Wednesday, July 30, 2008

From Around The World

I have a new friend. Tinkingbell had a contest a while back, asking us to tell her about our favorite Science Fiction/Fantasy, and to my great surprise, I was one of the winners.

My package arrived at work while I was away on vacation. It was waiting in my in-box when I got in, and I ignored no less than 150 e-mails (honestly, 150 in two weeks?) to open it up and get photos.

For some reason I love Air Mail stickers… don’t ask me why.

What was inside was far far better than the stickers.


There was a copy of Yarn Magazine, issue 10. A postcard with some of the loveliest sheep you’ve ever seen in your life. And two balls of Pattons Australia Patonyle, an amazingly soft sock yarn, which Tinkingbell tells me wears like iron.

She wrote:
Australian Patons (not related to US Patons) have always made Patonyle - my first pair of socks ever were made of bright yellow patonyle and have gone on for more than 7 years!

Several years ago they started only producing bleuch colours or fakeisle and sales dropped off, so the then manager decided (as his last act in Australia) to discontinue Patonyle. The new marketing manager for the group joined Ravelry and faced a barrage of complaints - constantly - from the entire Australian Knitters group (1100 of us) but also from every LYS and all the little old ladies who had been using it for years and years. after 6 months of us moaning they gave in!!

Patonyle is being re-launched - hopefully with new colours and as an export line! - You have some of the pre-recontinued Patonyle - great stitch definition, soft and very hard wearing!

I’m so excited to have new yarn to try… although mercy knows I was in no danger of running out of sock yarn!

Inside the magazine was a short article by my benefactor.


She writes about the virtues of the purl stitch, and her confusion about purling-hate, which is a sentiment we have in common. I don’t know where it comes from, or why people seem to dislike it so very much.

I took the whole package to knit-night with me on Monday, and passed it around to the sound of much ooh-ing and ah-ing. (It’s small of me, I know, but I do like inspiring envy sometimes.)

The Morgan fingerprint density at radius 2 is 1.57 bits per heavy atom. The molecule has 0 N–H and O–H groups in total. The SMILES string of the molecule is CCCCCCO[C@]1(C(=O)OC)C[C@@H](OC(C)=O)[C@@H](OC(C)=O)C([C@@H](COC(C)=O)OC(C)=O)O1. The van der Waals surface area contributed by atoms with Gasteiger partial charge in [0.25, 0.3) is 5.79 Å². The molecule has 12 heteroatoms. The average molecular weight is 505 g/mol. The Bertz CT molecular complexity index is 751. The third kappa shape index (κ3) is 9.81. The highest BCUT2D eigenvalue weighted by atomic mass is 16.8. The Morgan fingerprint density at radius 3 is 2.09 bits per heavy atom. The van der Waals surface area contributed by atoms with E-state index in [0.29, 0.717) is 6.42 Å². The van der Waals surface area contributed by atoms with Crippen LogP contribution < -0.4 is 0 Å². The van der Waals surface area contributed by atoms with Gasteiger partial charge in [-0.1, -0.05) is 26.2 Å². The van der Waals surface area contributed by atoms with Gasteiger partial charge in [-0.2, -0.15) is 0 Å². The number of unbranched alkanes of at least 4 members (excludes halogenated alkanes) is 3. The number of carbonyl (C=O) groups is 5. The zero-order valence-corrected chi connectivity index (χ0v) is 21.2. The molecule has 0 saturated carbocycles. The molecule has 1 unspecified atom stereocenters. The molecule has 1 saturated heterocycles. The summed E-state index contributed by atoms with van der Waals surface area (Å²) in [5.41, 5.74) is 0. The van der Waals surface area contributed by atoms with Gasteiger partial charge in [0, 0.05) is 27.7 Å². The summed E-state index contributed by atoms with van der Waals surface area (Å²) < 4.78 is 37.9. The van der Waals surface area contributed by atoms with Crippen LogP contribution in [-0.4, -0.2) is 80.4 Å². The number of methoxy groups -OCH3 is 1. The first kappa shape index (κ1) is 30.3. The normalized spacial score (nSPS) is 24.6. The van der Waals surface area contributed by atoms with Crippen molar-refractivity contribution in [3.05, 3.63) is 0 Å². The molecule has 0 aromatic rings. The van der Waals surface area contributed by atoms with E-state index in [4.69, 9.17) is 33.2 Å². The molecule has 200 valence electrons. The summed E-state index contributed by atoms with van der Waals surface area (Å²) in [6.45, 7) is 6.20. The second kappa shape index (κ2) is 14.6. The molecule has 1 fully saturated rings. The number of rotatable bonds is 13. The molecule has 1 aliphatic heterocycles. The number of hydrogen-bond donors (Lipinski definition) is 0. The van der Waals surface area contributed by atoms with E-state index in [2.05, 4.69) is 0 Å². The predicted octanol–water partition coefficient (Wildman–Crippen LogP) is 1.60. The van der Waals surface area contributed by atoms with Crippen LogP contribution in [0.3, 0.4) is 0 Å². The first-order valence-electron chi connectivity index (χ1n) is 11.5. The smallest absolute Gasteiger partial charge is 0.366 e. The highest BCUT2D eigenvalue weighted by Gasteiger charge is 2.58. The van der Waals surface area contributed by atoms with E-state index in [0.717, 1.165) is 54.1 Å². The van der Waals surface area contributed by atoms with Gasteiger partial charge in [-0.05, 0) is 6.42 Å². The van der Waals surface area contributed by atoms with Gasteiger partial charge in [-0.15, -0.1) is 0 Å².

So there you have it. A package which traveled from one hemisphere to the other, from winter to summer, from one knitter to another. Once again I find myself marveling at how small the world can look through the prisms of knitting and the internet. If someone had tried to tell me four years ago that not only would I be purchasing outrageous quantities of very fine yarn, but establishing friendships with people all over the world, I would have laughed myself silly. How things change.

Thank you, Tinkingbell, so much.

Friday, July 11, 2008

I Have A Niece!

My brother called me just after 7 am. A tiny new woman came into the world at 4:30 this morning

Mother and baby are both doing well. She’s 6 lbs 10oz, standing 20" tall, and waiting for her name. My brother’s about 12 hours away, getting his truck loaded up and heading home.

I knew I should have sent that package overnight!

Wednesday, July 9, 2008


OK, maybe that’s kind of a cheap title, considering the content, but the heat around here is frying all my brain cells, so you’ll have to forgive me.

So, surprises…

Surprise number one:

I received a package in the mail the other day from Brat Knits. She’d had a contest in her blog, giving away home-made soap, and I lucked out.


Hand-made tallow-based soap with tea tree oil in it. My laundry room has never smelled so good… it almost makes me want to scrub my counters. Almost.

Thank you, it’s fabulous!

The other surprises are of the baby jacket variety. My sister-in-law is due with her second daughter any second now, and in keeping with my tradition of leaving things until the very last possible second, I sent her two of the Elizabeth Zimmerman Baby Surprise Jackets today.

Jacket number one was knit with Regia’s Kaffe Fassett sock yarn, on US 2’s.


It measures 11.5 inches from cuff to cuff, and is 8 inches from top to bottom. Definatley new-born size.

Jacket number two was knit with Plymouth Jelli Beenze on US 6’s.


It measures 18.5 inches from cuff to cuff and is 11.5 inches from top to bottom. Toddler sized, a jacket for the baby to grow into.

Both of these jackets have the same number of rows and stitches in them, but the size difference tickles me to death for some reason. Not to mention that the garter-stitch squishiness is lovely.

I’m not the only one who’s been working on things for the new baby. My mother sews and quilts (she put the buttons on the sweaters, a task I seem to fail utterly at), and she put together this fabulous quilt




No pastels from this side of the family, no way!

I gave her my swatch of the Regia yarn, and she took it with her to the store when she bought fabric for the quilt. I think she did a beautiful job putting the colors together, and the woman at the store had never seen someone trying to match yarn colors with fabrics.